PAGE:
Unilever top-10 investor Lindsell Train welcomed its recent management changes and said it had already discussed the consumer goods company's next steps with the incoming chairman.
The maker of Dove soap and Ben & Jerry's ice cream this year named a new chief executive, chief financial officer and chairperson in short succession.
These moves demonstrated that Unilever thinks that a "fresh perspective on all aspects of the business is necessary," Nick Train, manager of the Finsbury Growth & Income Trust and co-founder of Lindsell Train, told Reuters.
Ninth Biggest Shareholder
Lindsell Train, which LSEG data shows as Unilever's ninth biggest shareholder, is recognised in the investment community as an influential investor but rarely speaks publicly about the individual companies it has stakes in.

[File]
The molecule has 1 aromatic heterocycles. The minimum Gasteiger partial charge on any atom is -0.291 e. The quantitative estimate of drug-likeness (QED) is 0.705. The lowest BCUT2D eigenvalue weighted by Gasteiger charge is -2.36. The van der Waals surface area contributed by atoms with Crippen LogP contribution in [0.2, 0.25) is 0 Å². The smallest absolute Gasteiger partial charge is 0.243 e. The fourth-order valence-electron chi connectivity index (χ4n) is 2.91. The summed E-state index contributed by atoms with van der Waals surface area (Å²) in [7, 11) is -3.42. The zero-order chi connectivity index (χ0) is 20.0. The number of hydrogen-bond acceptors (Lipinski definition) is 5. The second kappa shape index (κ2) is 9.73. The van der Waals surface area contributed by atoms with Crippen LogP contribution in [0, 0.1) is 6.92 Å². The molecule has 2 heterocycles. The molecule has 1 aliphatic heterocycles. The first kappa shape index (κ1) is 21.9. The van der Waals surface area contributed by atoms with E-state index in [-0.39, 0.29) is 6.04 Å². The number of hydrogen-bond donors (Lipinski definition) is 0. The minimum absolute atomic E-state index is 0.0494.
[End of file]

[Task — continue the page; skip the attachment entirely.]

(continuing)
Train's comments come less than two weeks after new Unilever CEO Hein Schumacher laid out long-awaited plans to simplify the business, admitting it had underperformed in recent years.
Schumacher said Unilever would focus on 30 key brands which account for 70% of its sales.
"We are always looking for our FMCG (fast moving consumer goods) companies to assess and re-assess the assets they own in a clear-eyed manner to ensure that they are being run as well as possible," Train said in an emailed statement.
Schumacher replaced Alan Jope, who had a rocky final year as Unilever CEO.
A bungled attempt to buy GSK's consumer healthcare business was followed by billionaire activist investor Nelson Peltz joining the board.
Shortly after Schumacher's appointment in July, the group announced that Compass CPG.L Chairman Ian Meakins would head up its board from December, taking over from Nils Anderson.
"We maintain a productive open dialogue with the company and most recently met with the new (Unilever) chairman to hear his view on the most beneficial next steps," Train said.